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Tim OMAHA SUNDAY BEE: APRIL 14, 1007.
To the Publics
WTR take nleasure in announcing th
THE SAGA OF SANDY M'LEAN
Kan 7ka Makes literature and Histoij
on lbs Pacific
ORIGINAL OF JACK LONDON'S "SEA WCLF"
Tales of Opium 8m((llac and
Kaoapea from Crnlsers One Ex
pedition la Search of
a Golrt llrlck.
Tlefore the Pacific ocean la bridged by the
wireless telegraph and before the criss
cross patha of many chips have made Its
wlldernesa aa familiar as the Atlantic and
uncovered to the eye of a humdrum world
Its secret places, the saga or Its romance
days should be written and the thousand
and one tales of Its ventuie lands put upon
record.- Aud when this haa been done one
Alexander McLean, who Is known from
Punt Arenas to Herchel Islands aa Sandy,
will have come to his own.
For Bandy McLean Is a maker of ro
mance. That Is not his business, but a by
product of his activities. Where Captain
Mclean drives hla ship there la going to be
truth stranger than tlctlou and fiction that
paases for truth.
Along the Paclflo coast of America and
across the water from Saigon to Hakodate
there has sprung up a cycle of legend and
ot faot about the doings of this skipper,
whose Invention Is beyond belief and whose
courage Is above the normal. The late
Frank Norrls knew him and In his stories
of tha "Three Blaok Crows" the chronicles
of Bandy Mclean are made mote than once
to serve the end of fiction. Jack London
baa publloly announced that McLean Is the
prototype for hla savage Wolf Larson ol
tha "Sea Wolf" and London ny 'h.'.t ha
once sailed under MeLeun'e mongrel Central
American flag ns a seat poacher.
Sandy McLean Is s'.lli living unj he It for
many reasons a modest man. For many
reasons, also, he now makes Victoria, B. C,
his headquarters, though he Is an American
by adoption, and be studiously avoids
American waters rxvept those that are
San Francisco knows Sandy better than
does Now Tork, and Yokohama has more
then once been hla rrtuge. In 1.1s tempo
rary retirement on Vancouver sound lie
oannot take offense It the record of some
of his achievements real and apocryphal.
Is set forth with a wholetome partiality
for truth. He has suffered much at the
TOOTH TALK NO. 114
rainless Dentistry," so fat aa
I am concerned, means "Careful
Dentistry." there's nothing- mys
terious about it uncommon ears
and oommoa sense, coupled vita
the help given ua by science.
If 70U dread dental work coma
to me and talk it over. At least
give ma credit for being sinoere
when I teU you that Z am mor
ally certain that S give leaa pain
than any teatlst aajwhsre.
DR. FICKES, Pi!!
Phone Doug. 117. US Bee Eldg.
hands of Mr. London and of some of the
San Francisco paper.
Copra and Opium.
Bandy Mclean aays he was born In Nova
Scotia and that he Is of Scotch parentage.
He was brought up on the deck of a fishing
smack and the salt ot the sea was the savor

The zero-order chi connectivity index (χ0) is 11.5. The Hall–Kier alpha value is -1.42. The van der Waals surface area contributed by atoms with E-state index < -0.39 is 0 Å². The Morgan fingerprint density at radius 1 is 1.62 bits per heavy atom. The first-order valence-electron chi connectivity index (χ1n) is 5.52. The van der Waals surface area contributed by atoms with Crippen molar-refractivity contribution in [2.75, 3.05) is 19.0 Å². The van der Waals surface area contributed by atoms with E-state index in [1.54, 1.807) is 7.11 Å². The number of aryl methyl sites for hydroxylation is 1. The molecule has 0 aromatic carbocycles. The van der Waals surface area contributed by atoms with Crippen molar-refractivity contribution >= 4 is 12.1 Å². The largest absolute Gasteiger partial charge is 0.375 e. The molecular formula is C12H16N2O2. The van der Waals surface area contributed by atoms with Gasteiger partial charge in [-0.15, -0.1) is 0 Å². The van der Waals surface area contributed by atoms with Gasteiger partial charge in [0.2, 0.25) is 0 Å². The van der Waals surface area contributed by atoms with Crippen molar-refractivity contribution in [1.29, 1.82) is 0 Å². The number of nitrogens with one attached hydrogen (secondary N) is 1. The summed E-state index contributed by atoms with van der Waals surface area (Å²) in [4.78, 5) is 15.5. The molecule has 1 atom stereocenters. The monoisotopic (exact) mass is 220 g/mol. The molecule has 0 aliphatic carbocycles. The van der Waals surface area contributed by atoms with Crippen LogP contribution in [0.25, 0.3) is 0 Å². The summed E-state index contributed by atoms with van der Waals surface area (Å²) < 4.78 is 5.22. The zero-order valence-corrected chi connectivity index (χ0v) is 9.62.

of his youth.
When he left the North Atlantic and be
gan to make the Pacific his falmllar work
ing ground Is not known. Sandy himself
docs not say. But It Is a matter of record
that about fifteen years ago this big man
with the tremendous moustache and the
muscles of a Scotch heaver of the stane
began to run In and out of Ban Francisco
In what seemed to be legitimate business.
The reservation In this statement Is made
necessary by the fact that it Is not known
when McLean began to Indulge In business
which the laws of this country and of the
nations have condemned us illegitimate.
About ten years ago the customs officers
In San Francisco began to And tins of
opium burled In sacka of copra. The copra
waa shipped from Samoa, where at that
time there waa only a duty of 2 per cent
upon opium from China. Sometimes the
customs Inspector found as much as $5, OX)
worth of opium In one consignment of
Bandy McLean was then running between
San Francisco and Samoa and the Islands
of the sea, carrying a general cargo. After
the customs officers had begun to make an
Investigation Into the matter of smuggled
opium Sandy McLean gave up the South
sea regular run and went In for adven
ture. There waa never a warrant got out
against Sandy nor did his name appear In
the papers. Some noticed aa a coincidence
the fact that he went off on the 8oith sea
treasure hunt at about the same time that
the opium began to be found In the copra.
Gold Brick for MrLras.
This treasure hunt was unique for the
biff Sootch captain, because It was the first
and only time In his life that he was ever
caught with a gold brick. There are men
who still marvel at the fact that anybody
could ever hand "Sandy McLean any
thing." but on thla occasion he certainly
Mclean had built for himself a beautiful
-hoarier. It was three-masted, low In the
freeomrd. and It possessed a finer run of
line than any other schooner on the Pa
cific. Speed was spelled In Its every curve,
I arid speed was the requisite that McLean
I demanded In his business.
Shortly after McLean had built the boat
Custom Inspector Foster of Ban Fran
cisco sent a letter to the American consul
general at Apia, Samoa, warning Mm that
a notorious skipper by the nam of McLean
was about to leave San Francisco for the
South seas, together with a party of sixteen
landsmen, and that water front rumor had
It that his schooner, the Sophia Sutherland,
had arms concealed aboard of It. The ex
pedition was ostensibly bound for an island
In th western Pacific to hunt for gold
wrote the customs agent.
This wa In the spring of 1M. When
the customs agent's letter reached Apia
the American consul general went to see
the English and German consuls. He found